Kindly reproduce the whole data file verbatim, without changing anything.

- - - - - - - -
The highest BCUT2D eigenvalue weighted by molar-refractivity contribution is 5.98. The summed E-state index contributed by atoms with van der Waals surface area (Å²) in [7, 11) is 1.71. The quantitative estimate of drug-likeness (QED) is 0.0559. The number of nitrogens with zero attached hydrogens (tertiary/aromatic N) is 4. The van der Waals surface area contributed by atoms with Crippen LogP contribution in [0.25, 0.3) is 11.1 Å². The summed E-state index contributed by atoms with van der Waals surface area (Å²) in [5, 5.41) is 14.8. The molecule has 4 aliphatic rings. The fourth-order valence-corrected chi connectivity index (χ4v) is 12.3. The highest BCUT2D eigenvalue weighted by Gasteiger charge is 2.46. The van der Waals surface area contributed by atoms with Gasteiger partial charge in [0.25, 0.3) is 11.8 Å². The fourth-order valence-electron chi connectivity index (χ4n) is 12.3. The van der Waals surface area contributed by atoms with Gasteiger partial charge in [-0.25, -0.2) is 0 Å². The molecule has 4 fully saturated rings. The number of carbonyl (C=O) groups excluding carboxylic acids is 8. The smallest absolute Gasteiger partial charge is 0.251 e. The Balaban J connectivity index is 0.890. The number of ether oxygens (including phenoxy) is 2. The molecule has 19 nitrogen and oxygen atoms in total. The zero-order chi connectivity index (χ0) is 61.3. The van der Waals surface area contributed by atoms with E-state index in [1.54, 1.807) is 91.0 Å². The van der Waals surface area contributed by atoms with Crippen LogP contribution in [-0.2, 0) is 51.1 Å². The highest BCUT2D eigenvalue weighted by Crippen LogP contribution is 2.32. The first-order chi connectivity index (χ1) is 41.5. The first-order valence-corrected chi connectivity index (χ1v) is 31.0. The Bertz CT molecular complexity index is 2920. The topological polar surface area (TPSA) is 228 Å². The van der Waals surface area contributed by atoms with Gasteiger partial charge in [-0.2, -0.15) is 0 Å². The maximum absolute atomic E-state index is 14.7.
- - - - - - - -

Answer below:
The highest BCUT2D eigenvalue weighted by molar-refractivity contribution is 5.98. The summed E-state index contributed by atoms with van der Waals surface area (Å²) in [7, 11) is 1.71. The quantitative estimate of drug-likeness (QED) is 0.0559. The number of nitrogens with zero attached hydrogens (tertiary/aromatic N) is 4. The van der Waals surface area contributed by atoms with Crippen LogP contribution in [0.25, 0.3) is 11.1 Å². The summed E-state index contributed by atoms with van der Waals surface area (Å²) in [5, 5.41) is 14.8. The molecule has 4 aliphatic rings. The fourth-order valence-corrected chi connectivity index (χ4v) is 12.3. The highest BCUT2D eigenvalue weighted by Gasteiger charge is 2.46. The van der Waals surface area contributed by atoms with Gasteiger partial charge in [0.25, 0.3) is 11.8 Å². The fourth-order valence-electron chi connectivity index (χ4n) is 12.3. The van der Waals surface area contributed by atoms with Gasteiger partial charge in [-0.25, -0.2) is 0 Å². The molecule has 4 fully saturated rings. The number of carbonyl (C=O) groups excluding carboxylic acids is 8. The smallest absolute Gasteiger partial charge is 0.251 e. The Balaban J connectivity index is 0.890. The number of ether oxygens (including phenoxy) is 2. The molecule has 19 nitrogen and oxygen atoms in total. The zero-order chi connectivity index (χ0) is 61.3. The van der Waals surface area contributed by atoms with E-state index in [1.54, 1.807) is 91.0 Å². The van der Waals surface area contributed by atoms with Crippen LogP contribution in [-0.2, 0) is 51.1 Å². The highest BCUT2D eigenvalue weighted by Crippen LogP contribution is 2.32. The first-order chi connectivity index (χ1) is 41.5. The first-order valence-corrected chi connectivity index (χ1v) is 31.0. The Bertz CT molecular complexity index is 2920. The topological polar surface area (TPSA) is 228 Å². The van der Waals surface area contributed by atoms with Gasteiger partial charge in [-0.2, -0.15) is 0 Å². The maximum absolute atomic E-state index is 14.7.